In his Blowback, "Stop AIDS vaccine research," Michael Weinstein suggested that U.S. government funding for AIDS vaccine research should stop and the money now being used to this end be redeployed to treatment. This very pessimistic view of the possibility of success in the vaccine quest is a misreading of the situation.
Yes, the Merck trial of an experimental vaccine failed to show efficacy. But it was not a failure as a trial. It had a hugely important outcome: We now know one preparation that will not work as a vaccine. Before this trial we knew only one other direction that had failed, so our knowledge has doubled.
Knowing what not to do is useful because it informs further research. Of course, we would rather have successful trials that tell us we are going in the right direction, but AIDS vaccine development is hard, and negative trials are not a surprise. Because the trial was so professionally accomplished, we can trust its results.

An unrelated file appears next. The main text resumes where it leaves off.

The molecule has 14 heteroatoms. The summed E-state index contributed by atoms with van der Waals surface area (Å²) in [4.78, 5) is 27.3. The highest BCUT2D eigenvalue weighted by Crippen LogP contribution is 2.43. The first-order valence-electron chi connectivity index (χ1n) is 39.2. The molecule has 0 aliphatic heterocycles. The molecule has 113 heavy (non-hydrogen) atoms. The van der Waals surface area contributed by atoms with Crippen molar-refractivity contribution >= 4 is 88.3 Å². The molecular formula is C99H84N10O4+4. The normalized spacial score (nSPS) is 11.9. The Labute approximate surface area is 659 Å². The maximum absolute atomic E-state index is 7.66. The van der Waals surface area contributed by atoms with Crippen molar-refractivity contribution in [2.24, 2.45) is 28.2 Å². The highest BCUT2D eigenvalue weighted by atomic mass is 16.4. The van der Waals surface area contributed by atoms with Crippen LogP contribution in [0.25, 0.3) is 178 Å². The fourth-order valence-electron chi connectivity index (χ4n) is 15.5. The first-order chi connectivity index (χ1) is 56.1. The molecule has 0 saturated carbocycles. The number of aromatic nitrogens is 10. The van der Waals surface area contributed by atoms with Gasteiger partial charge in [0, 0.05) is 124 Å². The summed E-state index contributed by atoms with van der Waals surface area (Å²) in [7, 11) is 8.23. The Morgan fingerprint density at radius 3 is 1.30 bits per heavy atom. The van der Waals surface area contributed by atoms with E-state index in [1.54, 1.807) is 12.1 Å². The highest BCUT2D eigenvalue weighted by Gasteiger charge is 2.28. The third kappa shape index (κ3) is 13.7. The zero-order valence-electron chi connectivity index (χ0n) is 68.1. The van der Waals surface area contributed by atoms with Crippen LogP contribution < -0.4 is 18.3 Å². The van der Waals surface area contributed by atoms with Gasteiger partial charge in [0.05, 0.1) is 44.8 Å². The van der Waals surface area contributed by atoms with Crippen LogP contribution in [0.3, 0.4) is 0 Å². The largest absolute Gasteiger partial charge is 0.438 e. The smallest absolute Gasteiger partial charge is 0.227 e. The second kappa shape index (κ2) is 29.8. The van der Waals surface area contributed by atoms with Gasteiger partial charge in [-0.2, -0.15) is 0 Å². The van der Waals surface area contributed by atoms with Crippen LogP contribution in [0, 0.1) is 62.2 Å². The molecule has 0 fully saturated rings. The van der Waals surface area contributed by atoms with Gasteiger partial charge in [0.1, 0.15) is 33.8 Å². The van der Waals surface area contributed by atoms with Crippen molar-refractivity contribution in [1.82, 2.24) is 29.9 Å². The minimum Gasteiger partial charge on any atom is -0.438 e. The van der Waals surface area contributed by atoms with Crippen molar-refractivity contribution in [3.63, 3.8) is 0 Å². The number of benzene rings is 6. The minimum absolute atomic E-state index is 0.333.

Now what we need are more such trials of materials different enough from the Merck materials that we can learn something from them. The job of the research community is to make the judgment of what materials fit this criterion. But to give up at this point would be criminal. Luckily, the cool heads in the AIDS research community are not giving up -- they are searching for new directions. There is a healthy debate about what those directions should be. But to our minds, we need more human clinical research, not less, if we are to find the magic formula that will protect people against AIDS.
David Baltimore is president emeritus and Robert Andrews Millikan professor of biology at the California Institute of Technology. Seth Berkley is president and CEO of the International AIDS Vaccine Initiative.Copyright © 2014, The Baltimore Sun